When You’re Worried About Your Child’s Safety

I found out my son Leo is transgender through a Facebook post. After reading that post multiple times in disbelief, I opened up Google. I searched multiple things because I didn’t know what I was looking for. I also didn’t understand what Leo had just told me. “What does it mean to be transgender,” “What is transgender,” “My child is transgender,” and “What does transgender mean” were some of the things I Googled. The results were overwhelming. By the end of the first hour, I was in tears and had a blinding headache. I still didn’t understand the difference between gender and sexuality, and I feared for my child’s safety.

Image is purple letter tiles spelling out the word Trust on a wooden background for the post When You're Worried About Your Child's Safety.
Photo by Ronda Dorsey on Unsplash

I had read about suicide rates and crime statistics and how transgender people are the target of hate just for existing. None of this was new information, but it was all new to me, and now it was personal. Now it was impacting someone I loved and cared about. And I felt shame and guilt for not being aware of it until that day, but I also acknowledged that sometimes this is how life works. We do better when we know better, and I was learning about the transgender community in a big way.

Instead of being excited that my son proclaimed his truth, I feared for his life.

It makes me sad to think about that now. How during those first few months, I was so focused on how hard Leo’s life would be versus how hard it had already been. I couldn’t see past the fear and worry I felt.

All I could think about was that I didn’t want my child to become a statistic.

When we hyper-focus on one area of our child’s life, we lose sight of everything else. Worrying about my son’s safety and how he would navigate the world’s hate caused my anxiety to increase. It blinded me to how coming out freed him from the pain he had been living with since middle school. It wasn’t until much later that I could process and understand that part of his experience.

In addition, I realized I wasn’t giving my son much credit for his own safety.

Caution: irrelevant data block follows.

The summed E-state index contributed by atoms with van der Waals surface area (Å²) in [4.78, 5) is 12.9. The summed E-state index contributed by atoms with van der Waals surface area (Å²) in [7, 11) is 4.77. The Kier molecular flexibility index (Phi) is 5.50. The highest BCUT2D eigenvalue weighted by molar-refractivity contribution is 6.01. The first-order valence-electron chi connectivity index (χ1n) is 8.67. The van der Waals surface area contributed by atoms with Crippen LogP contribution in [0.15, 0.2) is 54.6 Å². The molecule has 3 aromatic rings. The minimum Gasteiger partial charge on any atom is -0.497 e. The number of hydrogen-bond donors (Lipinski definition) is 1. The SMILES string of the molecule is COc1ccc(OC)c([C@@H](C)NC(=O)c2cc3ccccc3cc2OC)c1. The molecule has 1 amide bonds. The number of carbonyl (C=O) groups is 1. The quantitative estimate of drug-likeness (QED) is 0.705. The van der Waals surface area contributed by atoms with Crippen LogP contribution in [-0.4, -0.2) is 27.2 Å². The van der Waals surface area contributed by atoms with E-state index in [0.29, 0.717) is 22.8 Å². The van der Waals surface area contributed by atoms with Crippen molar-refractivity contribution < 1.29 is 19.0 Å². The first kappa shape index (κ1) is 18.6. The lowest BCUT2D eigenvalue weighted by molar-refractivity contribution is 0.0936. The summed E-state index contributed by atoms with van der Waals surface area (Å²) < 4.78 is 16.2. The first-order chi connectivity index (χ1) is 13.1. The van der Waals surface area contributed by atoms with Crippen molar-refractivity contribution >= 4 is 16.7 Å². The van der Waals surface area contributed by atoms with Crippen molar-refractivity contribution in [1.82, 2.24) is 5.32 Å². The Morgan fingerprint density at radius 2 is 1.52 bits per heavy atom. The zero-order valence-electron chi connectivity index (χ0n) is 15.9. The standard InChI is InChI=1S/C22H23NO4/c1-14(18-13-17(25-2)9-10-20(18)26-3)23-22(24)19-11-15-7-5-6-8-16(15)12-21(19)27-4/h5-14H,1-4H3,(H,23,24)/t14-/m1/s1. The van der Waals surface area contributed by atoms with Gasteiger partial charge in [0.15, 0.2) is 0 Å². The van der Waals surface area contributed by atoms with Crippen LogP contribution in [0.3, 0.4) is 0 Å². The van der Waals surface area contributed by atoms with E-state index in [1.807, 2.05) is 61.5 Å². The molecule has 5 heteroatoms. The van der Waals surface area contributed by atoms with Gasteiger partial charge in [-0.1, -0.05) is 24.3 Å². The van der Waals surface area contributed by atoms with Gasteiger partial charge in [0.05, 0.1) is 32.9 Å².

When we worry about the safety of our adult, young adult, and older teenager transgender children, we are saying to them, “We don’t trust you to take care of yourself and to make good choices in regards to your well-being.”

As parents, we raise our kids to be smart and safe. We hope that when faced with a dangerous situation, we have given them the tools for a positive outcome. That doesn’t mean we won’t still worry about them, but we aren’t going to do it obsessively.

But somehow, we don’t do the same for our transgender kids. We hear those statistics, and we think we have to be the ones to protect and keep them safe. But that’s not our job. And it discredits the job we did raising them to try and do so.

Trust that you have given your kids the tools to keep themselves safe and do their best to protect themselves from the dangers that face the transgender community. Know that they can take care of themselves. Let go of the idea that you are the only one capable of that job.

As a parent, you will always worry about your child. That’s okay.

But excessively worrying about things out of your control doesn’t help you or your child. It will make you anxious and stressed. This, in turn, can make you physically unwell and can lead to micromanaging your child as well. If you trust that your child can make good choices for themself, you will be able to let go of some of the fear and worry. It won’t be easy and will take time and hard work. But you will be able to do it, and your relationship with your child will be better.

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